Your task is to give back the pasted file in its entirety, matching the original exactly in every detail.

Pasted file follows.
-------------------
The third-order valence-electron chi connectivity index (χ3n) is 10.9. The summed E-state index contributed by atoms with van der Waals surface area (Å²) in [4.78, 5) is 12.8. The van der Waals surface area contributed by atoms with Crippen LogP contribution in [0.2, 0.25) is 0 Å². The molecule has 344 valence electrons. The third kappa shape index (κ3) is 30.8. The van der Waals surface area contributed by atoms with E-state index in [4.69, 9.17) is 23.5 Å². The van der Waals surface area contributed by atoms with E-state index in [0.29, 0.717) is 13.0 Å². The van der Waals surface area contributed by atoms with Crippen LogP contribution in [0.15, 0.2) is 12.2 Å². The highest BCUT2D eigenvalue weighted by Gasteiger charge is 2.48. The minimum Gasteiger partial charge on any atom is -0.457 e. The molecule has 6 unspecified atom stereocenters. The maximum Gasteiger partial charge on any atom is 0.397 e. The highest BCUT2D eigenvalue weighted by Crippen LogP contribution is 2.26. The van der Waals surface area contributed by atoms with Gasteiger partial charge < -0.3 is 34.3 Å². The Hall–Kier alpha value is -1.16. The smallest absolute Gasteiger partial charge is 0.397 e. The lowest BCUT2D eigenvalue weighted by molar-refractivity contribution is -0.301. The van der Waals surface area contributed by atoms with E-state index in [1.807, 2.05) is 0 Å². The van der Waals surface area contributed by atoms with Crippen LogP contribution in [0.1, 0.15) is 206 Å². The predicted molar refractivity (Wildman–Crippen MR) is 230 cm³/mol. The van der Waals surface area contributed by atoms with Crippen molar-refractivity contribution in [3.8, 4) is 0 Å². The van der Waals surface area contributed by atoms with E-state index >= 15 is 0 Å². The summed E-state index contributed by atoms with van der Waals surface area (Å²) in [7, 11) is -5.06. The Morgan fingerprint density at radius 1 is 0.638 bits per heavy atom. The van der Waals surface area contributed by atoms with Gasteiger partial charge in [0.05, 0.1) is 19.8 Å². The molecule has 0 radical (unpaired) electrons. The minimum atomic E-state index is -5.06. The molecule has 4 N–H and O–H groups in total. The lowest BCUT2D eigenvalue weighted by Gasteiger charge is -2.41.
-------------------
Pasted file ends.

The third-order valence-electron chi connectivity index (χ3n) is 10.9. The summed E-state index contributed by atoms with van der Waals surface area (Å²) in [4.78, 5) is 12.8. The van der Waals surface area contributed by atoms with Crippen LogP contribution in [0.2, 0.25) is 0 Å². The molecule has 344 valence electrons. The third kappa shape index (κ3) is 30.8. The van der Waals surface area contributed by atoms with E-state index in [4.69, 9.17) is 23.5 Å². The van der Waals surface area contributed by atoms with E-state index in [0.29, 0.717) is 13.0 Å². The van der Waals surface area contributed by atoms with Crippen LogP contribution in [0.15, 0.2) is 12.2 Å². The highest BCUT2D eigenvalue weighted by Gasteiger charge is 2.48. The minimum Gasteiger partial charge on any atom is -0.457 e. The molecule has 6 unspecified atom stereocenters. The maximum Gasteiger partial charge on any atom is 0.397 e. The highest BCUT2D eigenvalue weighted by Crippen LogP contribution is 2.26. The van der Waals surface area contributed by atoms with Gasteiger partial charge < -0.3 is 34.3 Å². The Hall–Kier alpha value is -1.16. The smallest absolute Gasteiger partial charge is 0.397 e. The lowest BCUT2D eigenvalue weighted by molar-refractivity contribution is -0.301. The van der Waals surface area contributed by atoms with E-state index in [1.807, 2.05) is 0 Å². The van der Waals surface area contributed by atoms with Crippen LogP contribution in [0.1, 0.15) is 206 Å². The predicted molar refractivity (Wildman–Crippen MR) is 230 cm³/mol. The van der Waals surface area contributed by atoms with Crippen molar-refractivity contribution in [3.8, 4) is 0 Å². The van der Waals surface area contributed by atoms with E-state index >= 15 is 0 Å². The summed E-state index contributed by atoms with van der Waals surface area (Å²) in [7, 11) is -5.06. The Morgan fingerprint density at radius 1 is 0.638 bits per heavy atom. The van der Waals surface area contributed by atoms with Gasteiger partial charge in [0.05, 0.1) is 19.8 Å². The molecule has 0 radical (unpaired) electrons. The minimum atomic E-state index is -5.06. The molecule has 4 N–H and O–H groups in total. The lowest BCUT2D eigenvalue weighted by Gasteiger charge is -2.41.